Our View: 'No Fun League' strikes in Carlisle

Our View: 'No Fun League' strikes in Carlisle

The National Football League, better known as the NFL, earned the nickname the “No Fun League” during the 1980s and 1990s when it started cracking down on players’ on-field celebrations.

Since then, the nickname has grown to encompass more than just on-field activities. The NFL has continued to do whatever it could to further its brand. And make no mistake, it’s a lucrative brand. Forbes.com reported in 2013 that its revenues were more than $9 billion, with Commissioner Roger Goodell wanting to reach $25 billion in annual revenues by 2027.

There’s a phrase for what the NFL does to further itself: protect the shield, a reference to the league’s logo.

While that seems to have little to do with life in Carlisle, which hasn’t had any direct NFL ties since the Washington Redskins stopped holding its training camp here in the early 2000s, the Carlisle Cruisers Youth Athletics program would beg to differ.

As Naomi Creason reported in Friday’s edition of The Sentinel, the Carlisle Theatre and the Carlisle Cruisers Youth Athletics were told they couldn’t host a Super Bowl viewing party at the theater on Sunday.

They learned this after about a month of planning. The event was to include food, raffles and children’s activities as well as the New England Patriots-Seattle Seahawks matchup on the theater’s screen.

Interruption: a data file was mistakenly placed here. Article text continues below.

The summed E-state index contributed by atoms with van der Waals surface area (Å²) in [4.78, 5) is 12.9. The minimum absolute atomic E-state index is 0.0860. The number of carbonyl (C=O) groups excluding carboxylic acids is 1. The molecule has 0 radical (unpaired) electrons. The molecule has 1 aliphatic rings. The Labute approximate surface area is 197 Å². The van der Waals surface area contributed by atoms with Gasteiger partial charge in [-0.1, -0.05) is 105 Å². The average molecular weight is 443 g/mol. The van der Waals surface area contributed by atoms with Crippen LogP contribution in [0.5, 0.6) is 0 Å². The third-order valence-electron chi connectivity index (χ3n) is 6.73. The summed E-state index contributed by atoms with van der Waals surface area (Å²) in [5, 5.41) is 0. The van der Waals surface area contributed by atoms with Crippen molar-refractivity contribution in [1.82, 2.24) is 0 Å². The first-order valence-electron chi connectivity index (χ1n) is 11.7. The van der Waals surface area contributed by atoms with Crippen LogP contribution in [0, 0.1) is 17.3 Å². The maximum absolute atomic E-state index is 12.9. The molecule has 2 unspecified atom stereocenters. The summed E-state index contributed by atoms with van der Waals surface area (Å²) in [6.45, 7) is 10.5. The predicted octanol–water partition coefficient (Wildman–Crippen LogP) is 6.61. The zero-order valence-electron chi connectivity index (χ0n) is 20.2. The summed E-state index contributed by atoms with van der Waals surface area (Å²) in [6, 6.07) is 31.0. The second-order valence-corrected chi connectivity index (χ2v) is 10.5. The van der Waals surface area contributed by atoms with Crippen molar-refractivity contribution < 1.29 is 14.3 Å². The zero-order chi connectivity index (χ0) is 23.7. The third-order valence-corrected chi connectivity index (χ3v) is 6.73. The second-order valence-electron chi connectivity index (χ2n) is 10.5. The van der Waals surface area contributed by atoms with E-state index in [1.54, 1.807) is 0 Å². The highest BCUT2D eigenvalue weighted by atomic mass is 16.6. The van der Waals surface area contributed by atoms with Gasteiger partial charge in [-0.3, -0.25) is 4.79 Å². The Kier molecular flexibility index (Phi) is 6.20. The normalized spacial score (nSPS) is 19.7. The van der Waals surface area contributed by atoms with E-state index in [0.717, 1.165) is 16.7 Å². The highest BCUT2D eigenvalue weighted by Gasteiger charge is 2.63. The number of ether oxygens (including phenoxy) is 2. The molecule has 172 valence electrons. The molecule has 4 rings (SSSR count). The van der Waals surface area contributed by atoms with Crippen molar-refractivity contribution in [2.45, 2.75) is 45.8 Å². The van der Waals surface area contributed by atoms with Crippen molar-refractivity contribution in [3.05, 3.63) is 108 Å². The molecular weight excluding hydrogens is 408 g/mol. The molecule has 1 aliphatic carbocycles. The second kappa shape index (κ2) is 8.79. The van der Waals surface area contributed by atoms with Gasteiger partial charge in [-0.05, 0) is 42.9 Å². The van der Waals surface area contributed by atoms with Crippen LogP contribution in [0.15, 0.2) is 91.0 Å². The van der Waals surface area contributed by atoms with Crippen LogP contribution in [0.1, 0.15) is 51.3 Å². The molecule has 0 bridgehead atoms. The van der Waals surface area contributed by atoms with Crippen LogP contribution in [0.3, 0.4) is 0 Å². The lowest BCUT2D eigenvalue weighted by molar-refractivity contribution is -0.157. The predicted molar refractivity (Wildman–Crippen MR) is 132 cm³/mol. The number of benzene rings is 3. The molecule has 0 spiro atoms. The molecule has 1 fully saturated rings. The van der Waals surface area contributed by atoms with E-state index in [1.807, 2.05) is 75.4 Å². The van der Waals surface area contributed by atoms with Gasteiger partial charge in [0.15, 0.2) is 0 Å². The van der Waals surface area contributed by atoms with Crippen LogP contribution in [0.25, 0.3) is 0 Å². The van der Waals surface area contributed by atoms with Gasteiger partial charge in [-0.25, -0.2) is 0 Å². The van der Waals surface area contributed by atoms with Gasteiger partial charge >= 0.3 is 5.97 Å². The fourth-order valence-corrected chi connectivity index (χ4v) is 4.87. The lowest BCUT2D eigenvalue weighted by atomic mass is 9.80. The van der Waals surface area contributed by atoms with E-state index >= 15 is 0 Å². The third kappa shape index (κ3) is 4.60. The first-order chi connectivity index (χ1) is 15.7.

But the NFL threw the flag (sorry, we couldn’t resist one football pun). The viewing party is off, although there will be an event held prior to the game that will include many of the same events. It’s amazing to us that an entity as big as the NFL, during the week of its biggest event, would even notice such a fundraiser is scheduled.

The NFL has strict requirements about who can use the Super Bowl name and also has a requirement about who can host larger viewing parties.

That shouldn’t be a surprise. The NFL has strict requirements about everything.

Seahawks running back Marshawn Lynch doesn’t like to talk to the media. But since he’s a star player in the Super Bowl, he risks being fined if he doesn’t talk. That led to his repeated humorous responses to the media Tuesday: “I’m just here so I won’t get fined.” On Wednesday, it was “You know why I’m here.” He also — horror of horrors! — wore a non-NFL-approved hat brand to the press conference. That likely will lead to another fine.

Earlier this season, the NFL fined 49ers quarterback Colin Kaepernick $10,000 for wearing Beats by Dre headphones to a postgame press conference. The problem? The NFL has a deal with its competitor, Bose. Chicago Bears linebacker Brian Urlacher was fined $100,000 by the NFL for wearing a cap during Super Bowl XLI media day in 2007 that promoted Vitamin Water. The league has a deal with Gatorade. The examples go on and on.

Protect the shield. Don’t make the sponsors angry. Force the players to conform. Make billions of dollars. With the anti-trust exemption it has, these are achievable goals.

The NFL is a great product. The Super Bowl is akin to a national holiday. More than 110 million people will watch the game — and the commercials.

But the NFL has an image problem ... player safety, the lingering stench of the Ray Rice scandal, the handling of Deflategate. It’s a shame that the cancellation of a fundraiser for a youth sports league gets rolled up into those problems.

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